In this exclusive interview with Food Manufacture, team member Lottie Morey discussed the sustainability credentials of the product and how the manufacturing process would be sustainable.
“We tried to incorporate sustainable practices throughout the manufacturing site, so we’re hoping for it to be a carbon neutral site – using renewable energy source where possible, offsetting emissions by planting trees – and we’re hoping in the future to use an anaerobic digestion facility, so any waste we produce we can regenerate into electricity and other forms of energy,” Morey explained.
“We made sure our suppliers were located in close proximity [to the site] – we’re all located in the south of England – to reduce transportation emissions. In our manufacturing process, the dough we’re using can be reused so any offcuts can be used to minimise waste.”
‘New protein sources’
When asked about the reason behind her team’s entry into this year’s competition, Morey said: “Our team wanted to open people’s eyes to novel protein sources – ones that are more sustainable and less conventional.
“When people think about protein, they think about meat and poultry and not really seaweed. When we were evaluating the market, we found the savoury, high protein snack market was less saturated than sweets, so we thought decided on a high protein savoury product.”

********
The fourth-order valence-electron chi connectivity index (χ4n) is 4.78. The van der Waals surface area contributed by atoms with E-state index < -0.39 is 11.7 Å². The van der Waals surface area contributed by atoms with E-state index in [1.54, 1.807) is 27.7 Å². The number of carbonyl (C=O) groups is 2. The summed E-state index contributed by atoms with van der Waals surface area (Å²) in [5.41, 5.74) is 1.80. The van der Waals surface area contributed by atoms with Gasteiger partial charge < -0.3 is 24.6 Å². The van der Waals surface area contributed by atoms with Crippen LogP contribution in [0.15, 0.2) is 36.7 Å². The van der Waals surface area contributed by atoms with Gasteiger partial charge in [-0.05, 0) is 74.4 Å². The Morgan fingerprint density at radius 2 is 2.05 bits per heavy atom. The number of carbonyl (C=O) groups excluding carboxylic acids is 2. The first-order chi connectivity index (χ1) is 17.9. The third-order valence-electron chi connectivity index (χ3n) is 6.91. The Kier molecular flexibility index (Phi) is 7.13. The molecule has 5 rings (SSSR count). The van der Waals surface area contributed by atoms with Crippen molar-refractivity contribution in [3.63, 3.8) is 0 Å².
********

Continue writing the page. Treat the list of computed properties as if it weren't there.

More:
The team decided on a medium that bridged the gap between traditional high in protein snack products, such as bars and cookies.
“Lots of companies use seaweed, but no one is using the nutritional benefits and the protein in it, so that we think our product can succeed in the market because we’ve found some gaps,” she added.
Now in its ninth year, Ecotrophelia runs a ‘Dragon’s Den’ style competition that challenges teams of UK students to develop innovative, eco-friendly food and drink products.
This year’s virtual event saw the finalists pitch their products to the judges, or ‘dragons’ for their chance at a place in the European final and a slice of the £3,500 prize fund.
Econauts, the student team from the University of Nottingham, won this year’s competition with their non-alcoholic take on a coffee liqueur.
Commenting on their win and qualification for the European finals, team member Jemima Willgoss said: “We are really looking forward to the challenge of the European final and can’t wait to see what amazing products the other teams have been developing.”
The UK heat Europe-wide Ecotrophelia competition was organised by UK food and drink research organisation, Campden BRI, in conjunction with the Institute of Food Science & Technology (IFST), the independent qualifying body for food professionals in Europe.